Many in the art world are bemoaning the gradual extinction of the museum as a public institution, fearing its replacement by flashy private vanity projects that house even flashier collections funded by a seemingly endless influx of cash. And even those public institutions left standing are swiftly altering their operational models, shifting towards slicker, privatized programming to attract all the foot traffic that money can buy (the recent Dakis exhibition at the New Museum, for instance, seems to embody the potential hard candy fate of a Deitch-run MOCA). Of course, San Francisco has always been adept at eschewing art world trends, for better or worse, and it may be a small triumph for the traditional museum that SFMOMA finally unveiled their stewardship of the fabled Fisher Collection with the sprawling exhibit, Calder to Warhol: Introducing The Fisher Collection. For all intents and purposes, this is a reason to celebrate, an affirmation of the traditional system, which was put to the test when Donald and Doris Fisher, longtime museum trustees and founders of the GAP, proposed a palatial edifice in the Presidio to house their encyclopedic amassing of post war and contemporary art. Envisioned as a public gift, the project was received as anything but, with objections ranging from grumblings about foot traffic and obstructed views, to undue competition to SFMOMA, to violating the public sanctity of the public parks. So alas, after much public furor, San Francisco can pride itself as the city who shot down a world class museum, but let Lucasfilm set up shop in the park without raising an eyebrow.
Of course, the collection certainly finds itself at home at SFMOMA, complementing the museum’s modest collection with a bounty of textbook quality pieces from all the expected heavy hitters (more on that later). And it only adds momentum to the museum’s plans for expansion, which will triple its gallery space (and luckily they’ll have plenty of art with which to fill it). As for the exhibition itself, it is a meaty sampler platter, selected by Gary Garrels, from the ample selection. Despite a few digressions here and there, some would grumble that the collection is perhaps a bit ‘too respectable,’ enforcing a certain modernist teleology that’s quite heavy on the testosterone. The show proudly features shinning examples from Calder (a personal favorite of Don’s), Anselm Kiefer, Yves Klein, Gerhard Richter, Cy Twombly, Chuck Close, and Andy Warhol (to name just a few). It may be a boy’s club, but a good-looking one at that. And perhaps more importantly, the selection of 161 pieces from the trove of over 1100 harnesses all the impressive weight of history (even if it is discursively constructed). So it is difficult to raise many objections before Richard Serra’s House of Cards, 1969, one of his seminal interventions into the impassive geometry of early minimalism; there’s also the soft glow off Richter’s Gymnastic, 1967, a delicate example of his signature technique. Even if you don’t care for Keifer, there is the undeniable poetry of the lead and crystal airplane, Melancholia, 1990, and even familiar pieces, like a room full of iconic Warhols, can’t help but activate something with their presence. The subtle sheen of Triple Elvis, 1963, the dripping poignancy of Before and After, 1961, and even an unexpected discovery, like the 1983 portrait of Robert Mapplethorpe, which manages to capture all of the dark intensity of the lusty photographer. It’s quite an assortment for which “impressive” seems to be the most logical modifier. Like it or not, their voluptuous presence in space makes for an altogether different experience of the familiar, and that’s nothing to complain about.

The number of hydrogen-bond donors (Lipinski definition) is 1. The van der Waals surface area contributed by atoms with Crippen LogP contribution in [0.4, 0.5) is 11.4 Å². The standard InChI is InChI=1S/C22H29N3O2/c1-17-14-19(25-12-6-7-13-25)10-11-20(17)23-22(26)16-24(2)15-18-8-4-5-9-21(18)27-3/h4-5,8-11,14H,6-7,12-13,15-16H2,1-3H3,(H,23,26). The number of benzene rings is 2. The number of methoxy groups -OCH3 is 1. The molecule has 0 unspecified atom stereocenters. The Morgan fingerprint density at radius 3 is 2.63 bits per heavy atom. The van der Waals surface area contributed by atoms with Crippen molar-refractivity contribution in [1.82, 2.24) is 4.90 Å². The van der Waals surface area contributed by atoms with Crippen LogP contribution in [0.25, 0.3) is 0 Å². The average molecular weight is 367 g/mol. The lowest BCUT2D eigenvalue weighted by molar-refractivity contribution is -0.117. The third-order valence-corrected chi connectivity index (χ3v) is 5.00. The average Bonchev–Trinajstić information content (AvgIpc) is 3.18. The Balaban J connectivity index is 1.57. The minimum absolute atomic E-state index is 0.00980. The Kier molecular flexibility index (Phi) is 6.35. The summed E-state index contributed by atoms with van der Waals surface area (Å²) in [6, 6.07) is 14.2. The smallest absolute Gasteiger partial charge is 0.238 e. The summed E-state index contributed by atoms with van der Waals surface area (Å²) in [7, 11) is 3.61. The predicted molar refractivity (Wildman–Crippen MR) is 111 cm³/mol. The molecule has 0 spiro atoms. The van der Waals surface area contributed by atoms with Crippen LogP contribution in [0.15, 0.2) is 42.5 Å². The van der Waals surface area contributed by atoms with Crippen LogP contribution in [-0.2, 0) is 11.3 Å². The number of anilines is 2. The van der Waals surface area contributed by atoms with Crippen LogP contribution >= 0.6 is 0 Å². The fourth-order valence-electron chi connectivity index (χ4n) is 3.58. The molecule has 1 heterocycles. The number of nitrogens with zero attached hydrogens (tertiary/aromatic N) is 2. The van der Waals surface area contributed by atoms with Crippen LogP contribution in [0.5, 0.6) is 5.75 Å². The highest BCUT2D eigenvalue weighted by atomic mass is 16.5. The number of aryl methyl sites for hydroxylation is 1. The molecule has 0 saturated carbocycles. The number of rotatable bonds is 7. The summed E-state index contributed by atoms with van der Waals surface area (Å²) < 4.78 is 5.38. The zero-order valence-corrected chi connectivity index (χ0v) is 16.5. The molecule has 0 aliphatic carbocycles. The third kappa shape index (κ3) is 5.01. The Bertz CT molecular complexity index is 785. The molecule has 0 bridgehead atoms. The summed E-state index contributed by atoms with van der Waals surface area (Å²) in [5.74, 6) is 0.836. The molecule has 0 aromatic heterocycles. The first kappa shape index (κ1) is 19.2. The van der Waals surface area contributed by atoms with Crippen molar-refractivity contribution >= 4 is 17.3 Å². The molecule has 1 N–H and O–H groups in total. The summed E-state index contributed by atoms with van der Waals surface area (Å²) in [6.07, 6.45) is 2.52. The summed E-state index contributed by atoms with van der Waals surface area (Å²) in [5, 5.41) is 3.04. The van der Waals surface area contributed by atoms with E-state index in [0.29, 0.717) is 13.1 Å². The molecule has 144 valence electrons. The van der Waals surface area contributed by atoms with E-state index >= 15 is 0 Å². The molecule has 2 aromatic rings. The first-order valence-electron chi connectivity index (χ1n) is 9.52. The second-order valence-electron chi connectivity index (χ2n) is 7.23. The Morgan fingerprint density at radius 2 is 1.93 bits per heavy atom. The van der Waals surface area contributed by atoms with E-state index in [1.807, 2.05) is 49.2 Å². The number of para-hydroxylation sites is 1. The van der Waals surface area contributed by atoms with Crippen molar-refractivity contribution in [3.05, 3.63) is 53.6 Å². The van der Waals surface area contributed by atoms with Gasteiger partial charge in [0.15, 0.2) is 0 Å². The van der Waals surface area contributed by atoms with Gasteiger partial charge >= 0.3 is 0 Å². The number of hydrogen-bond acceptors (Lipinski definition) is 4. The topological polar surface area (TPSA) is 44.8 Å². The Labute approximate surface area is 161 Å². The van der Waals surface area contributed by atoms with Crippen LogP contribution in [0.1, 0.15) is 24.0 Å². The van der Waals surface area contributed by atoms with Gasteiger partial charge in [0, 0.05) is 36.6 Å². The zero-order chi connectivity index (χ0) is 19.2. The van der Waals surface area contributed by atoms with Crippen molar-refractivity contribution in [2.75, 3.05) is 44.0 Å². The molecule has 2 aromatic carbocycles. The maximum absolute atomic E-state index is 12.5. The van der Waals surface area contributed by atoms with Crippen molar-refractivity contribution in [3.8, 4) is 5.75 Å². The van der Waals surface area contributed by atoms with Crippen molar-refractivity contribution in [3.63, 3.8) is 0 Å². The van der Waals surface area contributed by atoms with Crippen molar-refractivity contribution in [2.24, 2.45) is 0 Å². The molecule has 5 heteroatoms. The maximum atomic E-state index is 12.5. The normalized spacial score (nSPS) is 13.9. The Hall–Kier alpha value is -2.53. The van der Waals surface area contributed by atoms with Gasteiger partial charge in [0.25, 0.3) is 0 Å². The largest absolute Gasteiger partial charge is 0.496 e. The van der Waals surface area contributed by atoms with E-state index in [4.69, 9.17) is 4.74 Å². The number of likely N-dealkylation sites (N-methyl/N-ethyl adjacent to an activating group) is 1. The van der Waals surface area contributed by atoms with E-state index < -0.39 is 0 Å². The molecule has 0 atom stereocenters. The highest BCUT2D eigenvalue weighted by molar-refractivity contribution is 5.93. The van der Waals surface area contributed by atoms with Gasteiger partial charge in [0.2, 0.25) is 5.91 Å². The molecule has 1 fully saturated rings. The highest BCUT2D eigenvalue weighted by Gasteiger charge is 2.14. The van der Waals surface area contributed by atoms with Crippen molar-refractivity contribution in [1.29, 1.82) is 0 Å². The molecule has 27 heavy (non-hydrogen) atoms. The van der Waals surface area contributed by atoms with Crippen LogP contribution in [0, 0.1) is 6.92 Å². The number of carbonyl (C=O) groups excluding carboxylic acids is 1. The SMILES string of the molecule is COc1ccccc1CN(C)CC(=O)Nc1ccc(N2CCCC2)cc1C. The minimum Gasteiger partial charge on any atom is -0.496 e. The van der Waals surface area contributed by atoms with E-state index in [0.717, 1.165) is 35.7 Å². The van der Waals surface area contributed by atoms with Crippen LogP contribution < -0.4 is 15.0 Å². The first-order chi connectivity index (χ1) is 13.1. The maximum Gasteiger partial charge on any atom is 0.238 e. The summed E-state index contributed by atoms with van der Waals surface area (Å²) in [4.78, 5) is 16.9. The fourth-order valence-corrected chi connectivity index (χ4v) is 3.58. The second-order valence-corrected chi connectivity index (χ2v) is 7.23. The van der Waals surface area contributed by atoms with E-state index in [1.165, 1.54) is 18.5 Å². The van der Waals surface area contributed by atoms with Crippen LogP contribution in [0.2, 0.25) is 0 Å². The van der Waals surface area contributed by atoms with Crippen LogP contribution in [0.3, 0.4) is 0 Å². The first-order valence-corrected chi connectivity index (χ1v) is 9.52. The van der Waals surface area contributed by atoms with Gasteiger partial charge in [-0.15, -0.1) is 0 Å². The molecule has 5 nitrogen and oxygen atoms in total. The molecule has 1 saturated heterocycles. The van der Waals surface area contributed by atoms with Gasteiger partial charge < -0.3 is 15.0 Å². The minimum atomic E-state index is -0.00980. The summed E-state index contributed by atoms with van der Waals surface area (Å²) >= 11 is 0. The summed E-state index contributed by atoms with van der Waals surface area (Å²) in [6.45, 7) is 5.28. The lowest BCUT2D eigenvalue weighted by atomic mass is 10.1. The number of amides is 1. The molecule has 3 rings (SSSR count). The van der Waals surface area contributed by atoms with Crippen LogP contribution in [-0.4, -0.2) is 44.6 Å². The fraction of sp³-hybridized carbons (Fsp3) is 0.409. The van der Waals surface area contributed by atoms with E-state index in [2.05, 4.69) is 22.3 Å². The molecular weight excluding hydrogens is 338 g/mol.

- Franklin Melendez
Andy Warhol, Nine Multicolored Marilyns [Reversal Series], 1976/1986; The Doris and Donald Fisher Collection at SFMOMA; © Andy Warhol Foundation for the Visual Arts/ARS, New York; photo: Ian Reeves; Alexander Calder, Eighteen Numbered Black, 1953; The Doris and Donald Fisher Collection at SFMOMA; © Calder Foundation, New York/Artists Rights Society (ARS), New York; photo: Ian Reeves; Gerhard Richter, Seestücke (Seascape), 1998; The Doris and Donald Fisher Collection at SFMOMA; © Gerhard Richter
The website will be permanently closed shortly, so please retrieve any content you wish to save.